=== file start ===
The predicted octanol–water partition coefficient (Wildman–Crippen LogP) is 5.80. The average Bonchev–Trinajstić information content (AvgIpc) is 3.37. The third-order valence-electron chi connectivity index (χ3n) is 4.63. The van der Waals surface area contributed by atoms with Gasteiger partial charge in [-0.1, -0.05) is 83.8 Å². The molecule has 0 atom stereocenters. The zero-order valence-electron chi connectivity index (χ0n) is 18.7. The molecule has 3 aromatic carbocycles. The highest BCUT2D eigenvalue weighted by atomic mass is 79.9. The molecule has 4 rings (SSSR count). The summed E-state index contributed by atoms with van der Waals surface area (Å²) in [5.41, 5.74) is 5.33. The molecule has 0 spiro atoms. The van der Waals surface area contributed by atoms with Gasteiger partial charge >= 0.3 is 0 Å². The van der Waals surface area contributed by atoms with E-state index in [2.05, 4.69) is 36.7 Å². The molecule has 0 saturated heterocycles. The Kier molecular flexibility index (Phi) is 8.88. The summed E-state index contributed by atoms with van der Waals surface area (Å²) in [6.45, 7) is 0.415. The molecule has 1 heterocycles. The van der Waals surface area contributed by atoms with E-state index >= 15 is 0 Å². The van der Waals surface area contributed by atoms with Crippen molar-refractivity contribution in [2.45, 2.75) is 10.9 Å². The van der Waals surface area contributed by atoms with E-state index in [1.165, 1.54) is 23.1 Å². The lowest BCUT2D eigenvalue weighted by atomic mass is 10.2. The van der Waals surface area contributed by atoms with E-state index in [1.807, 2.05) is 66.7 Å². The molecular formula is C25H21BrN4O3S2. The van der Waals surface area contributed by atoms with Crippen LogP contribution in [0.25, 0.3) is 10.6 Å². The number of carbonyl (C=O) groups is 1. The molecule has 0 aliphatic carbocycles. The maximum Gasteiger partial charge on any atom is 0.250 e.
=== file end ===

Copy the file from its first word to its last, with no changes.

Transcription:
The predicted octanol–water partition coefficient (Wildman–Crippen LogP) is 5.80. The average Bonchev–Trinajstić information content (AvgIpc) is 3.37. The third-order valence-electron chi connectivity index (χ3n) is 4.63. The van der Waals surface area contributed by atoms with Gasteiger partial charge in [-0.1, -0.05) is 83.8 Å². The molecule has 0 atom stereocenters. The zero-order valence-electron chi connectivity index (χ0n) is 18.7. The molecule has 3 aromatic carbocycles. The highest BCUT2D eigenvalue weighted by atomic mass is 79.9. The molecule has 4 rings (SSSR count). The summed E-state index contributed by atoms with van der Waals surface area (Å²) in [5.41, 5.74) is 5.33. The molecule has 0 spiro atoms. The van der Waals surface area contributed by atoms with Gasteiger partial charge >= 0.3 is 0 Å². The van der Waals surface area contributed by atoms with E-state index in [2.05, 4.69) is 36.7 Å². The molecule has 0 saturated heterocycles. The Kier molecular flexibility index (Phi) is 8.88. The summed E-state index contributed by atoms with van der Waals surface area (Å²) in [6.45, 7) is 0.415. The molecule has 1 heterocycles. The van der Waals surface area contributed by atoms with E-state index >= 15 is 0 Å². The van der Waals surface area contributed by atoms with Crippen molar-refractivity contribution in [2.45, 2.75) is 10.9 Å². The van der Waals surface area contributed by atoms with E-state index in [1.165, 1.54) is 23.1 Å². The lowest BCUT2D eigenvalue weighted by atomic mass is 10.2. The van der Waals surface area contributed by atoms with E-state index in [1.807, 2.05) is 66.7 Å². The molecular formula is C25H21BrN4O3S2. The van der Waals surface area contributed by atoms with Crippen LogP contribution in [0.25, 0.3) is 10.6 Å². The number of carbonyl (C=O) groups is 1. The molecule has 0 aliphatic carbocycles. The maximum Gasteiger partial charge on any atom is 0.250 e.